“When I get a little money I buy books; and if any is left I buy food and clothes.”

--Desiderius Erasmus

Tuesday, July 13, 2010

Fur, Glorious Fur!

Fur handout is posted.

Elspeth Veale in The English Fur Trade in the Later Middle Ages talks about King John (England) wearing ermine, squirrel, and sable linings. His brother Richard apparently ordered that if anyone was captured wearing fur lined garments, those garments were to be confiscated and sent to the king.

There is fur in the Huntingfield Psalter (Pierpont Morgan Library. Manuscript. M.43 Oxford, England, 1210-1220)--the angel kicking Adam and Eve out of the Garden of Eden has a vair-lined cloak. Abraham entertaining the angels has a vair-lined cloak. Rebecca looks like she's wearing a vair-lined cloak.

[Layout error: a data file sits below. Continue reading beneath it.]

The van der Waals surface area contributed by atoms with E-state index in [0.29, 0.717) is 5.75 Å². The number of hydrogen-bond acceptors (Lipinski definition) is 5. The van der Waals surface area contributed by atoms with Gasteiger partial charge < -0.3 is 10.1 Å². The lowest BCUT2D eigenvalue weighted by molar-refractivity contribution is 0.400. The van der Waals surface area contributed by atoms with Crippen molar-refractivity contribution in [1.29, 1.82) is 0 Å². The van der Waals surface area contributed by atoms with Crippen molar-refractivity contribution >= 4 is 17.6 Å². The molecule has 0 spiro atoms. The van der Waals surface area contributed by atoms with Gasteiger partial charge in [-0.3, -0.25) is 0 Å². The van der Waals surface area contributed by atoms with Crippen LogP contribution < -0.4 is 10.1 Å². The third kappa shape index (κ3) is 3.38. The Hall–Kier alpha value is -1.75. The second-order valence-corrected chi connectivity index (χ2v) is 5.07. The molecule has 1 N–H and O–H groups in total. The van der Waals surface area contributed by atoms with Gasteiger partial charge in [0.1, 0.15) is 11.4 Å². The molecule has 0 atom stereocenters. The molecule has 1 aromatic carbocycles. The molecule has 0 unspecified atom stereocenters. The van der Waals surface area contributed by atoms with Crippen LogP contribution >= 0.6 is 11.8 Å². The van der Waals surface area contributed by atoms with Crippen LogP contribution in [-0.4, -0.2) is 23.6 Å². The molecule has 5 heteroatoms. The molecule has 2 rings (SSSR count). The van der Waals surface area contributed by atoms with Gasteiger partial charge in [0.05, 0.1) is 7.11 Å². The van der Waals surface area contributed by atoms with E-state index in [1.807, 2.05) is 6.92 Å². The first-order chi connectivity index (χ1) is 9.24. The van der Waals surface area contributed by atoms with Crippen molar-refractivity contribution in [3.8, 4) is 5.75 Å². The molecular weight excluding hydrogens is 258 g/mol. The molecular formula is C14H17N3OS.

The Lothian Bible (Pierpont Morgan, M. 791, Oxford, England, c. 1220) is a typically 13th c. style but no fur linings.

Harley 2799 (Germany, Arnstein, c. 1172) has fur. Solomon (f. 57 v) has a strip of fur over his arm which could be a cuff. His left arm is covered by his cloak so there's nothing to compare the mystery fur with.

Harley 5102 (England, before 1225) has fur as a cloak lining.

Yates Thompson 2 (Germany, Ottobeuren, between 1175 and 1200) has a fur something in the miniature of the Nativity (f. 57v). It could be the edge of the coverlet. The Magi in the Adoration (f. 62v) have fur-lined cloaks. Then there's f. 91v, which has a king with a vair lined cloak. The depiction of Felicitas and her seven sons (f. 103) has a plethora of vair lined cloaks.

So I have evidence for Margaret's potential use of fur, especially squirrel and especially linings, but not a whole lot, because it looks like the common artistic style(s) precluded the depiction of fur before 1225.

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